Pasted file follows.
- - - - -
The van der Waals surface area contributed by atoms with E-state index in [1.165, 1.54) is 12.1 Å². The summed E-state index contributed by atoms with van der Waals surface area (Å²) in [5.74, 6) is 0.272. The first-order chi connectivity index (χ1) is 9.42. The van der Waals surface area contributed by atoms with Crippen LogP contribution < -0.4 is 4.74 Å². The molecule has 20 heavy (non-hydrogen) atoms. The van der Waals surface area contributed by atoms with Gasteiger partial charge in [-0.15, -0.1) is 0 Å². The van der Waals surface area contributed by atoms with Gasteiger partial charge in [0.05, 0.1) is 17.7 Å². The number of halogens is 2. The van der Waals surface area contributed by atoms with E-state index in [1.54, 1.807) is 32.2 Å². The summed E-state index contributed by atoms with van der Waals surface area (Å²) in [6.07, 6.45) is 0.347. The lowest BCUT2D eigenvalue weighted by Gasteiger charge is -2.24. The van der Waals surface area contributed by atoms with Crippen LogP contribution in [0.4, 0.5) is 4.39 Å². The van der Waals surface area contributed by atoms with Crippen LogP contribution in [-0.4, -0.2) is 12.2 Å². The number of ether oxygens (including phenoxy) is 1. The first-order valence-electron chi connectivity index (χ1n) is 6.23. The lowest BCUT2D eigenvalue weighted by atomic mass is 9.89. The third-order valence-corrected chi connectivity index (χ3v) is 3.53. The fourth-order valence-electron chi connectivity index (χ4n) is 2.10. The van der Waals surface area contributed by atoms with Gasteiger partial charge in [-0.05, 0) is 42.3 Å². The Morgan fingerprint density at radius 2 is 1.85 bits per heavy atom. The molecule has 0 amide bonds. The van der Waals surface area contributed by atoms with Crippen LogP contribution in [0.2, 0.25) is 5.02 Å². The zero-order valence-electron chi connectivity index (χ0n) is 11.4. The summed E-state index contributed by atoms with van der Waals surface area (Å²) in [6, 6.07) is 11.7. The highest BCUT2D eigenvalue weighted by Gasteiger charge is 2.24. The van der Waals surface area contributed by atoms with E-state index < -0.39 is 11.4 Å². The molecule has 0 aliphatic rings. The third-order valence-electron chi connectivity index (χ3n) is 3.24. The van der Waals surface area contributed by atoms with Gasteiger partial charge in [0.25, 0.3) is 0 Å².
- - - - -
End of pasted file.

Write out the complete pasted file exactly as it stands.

The van der Waals surface area contributed by atoms with E-state index in [1.165, 1.54) is 12.1 Å². The summed E-state index contributed by atoms with van der Waals surface area (Å²) in [5.74, 6) is 0.272. The first-order chi connectivity index (χ1) is 9.42. The van der Waals surface area contributed by atoms with Crippen LogP contribution < -0.4 is 4.74 Å². The molecule has 20 heavy (non-hydrogen) atoms. The van der Waals surface area contributed by atoms with Gasteiger partial charge in [-0.15, -0.1) is 0 Å². The van der Waals surface area contributed by atoms with Gasteiger partial charge in [0.05, 0.1) is 17.7 Å². The number of halogens is 2. The van der Waals surface area contributed by atoms with E-state index in [1.54, 1.807) is 32.2 Å². The summed E-state index contributed by atoms with van der Waals surface area (Å²) in [6.07, 6.45) is 0.347. The lowest BCUT2D eigenvalue weighted by Gasteiger charge is -2.24. The van der Waals surface area contributed by atoms with Crippen LogP contribution in [0.4, 0.5) is 4.39 Å². The van der Waals surface area contributed by atoms with Crippen LogP contribution in [-0.4, -0.2) is 12.2 Å². The number of ether oxygens (including phenoxy) is 1. The first-order valence-electron chi connectivity index (χ1n) is 6.23. The lowest BCUT2D eigenvalue weighted by atomic mass is 9.89. The third-order valence-corrected chi connectivity index (χ3v) is 3.53. The fourth-order valence-electron chi connectivity index (χ4n) is 2.10. The van der Waals surface area contributed by atoms with Gasteiger partial charge in [-0.05, 0) is 42.3 Å². The Morgan fingerprint density at radius 2 is 1.85 bits per heavy atom. The molecule has 0 amide bonds. The van der Waals surface area contributed by atoms with Crippen LogP contribution in [0.2, 0.25) is 5.02 Å². The zero-order valence-electron chi connectivity index (χ0n) is 11.4. The summed E-state index contributed by atoms with van der Waals surface area (Å²) in [6, 6.07) is 11.7. The highest BCUT2D eigenvalue weighted by Gasteiger charge is 2.24. The van der Waals surface area contributed by atoms with E-state index < -0.39 is 11.4 Å². The molecule has 0 aliphatic rings. The third-order valence-electron chi connectivity index (χ3n) is 3.24. The van der Waals surface area contributed by atoms with Gasteiger partial charge in [0.25, 0.3) is 0 Å².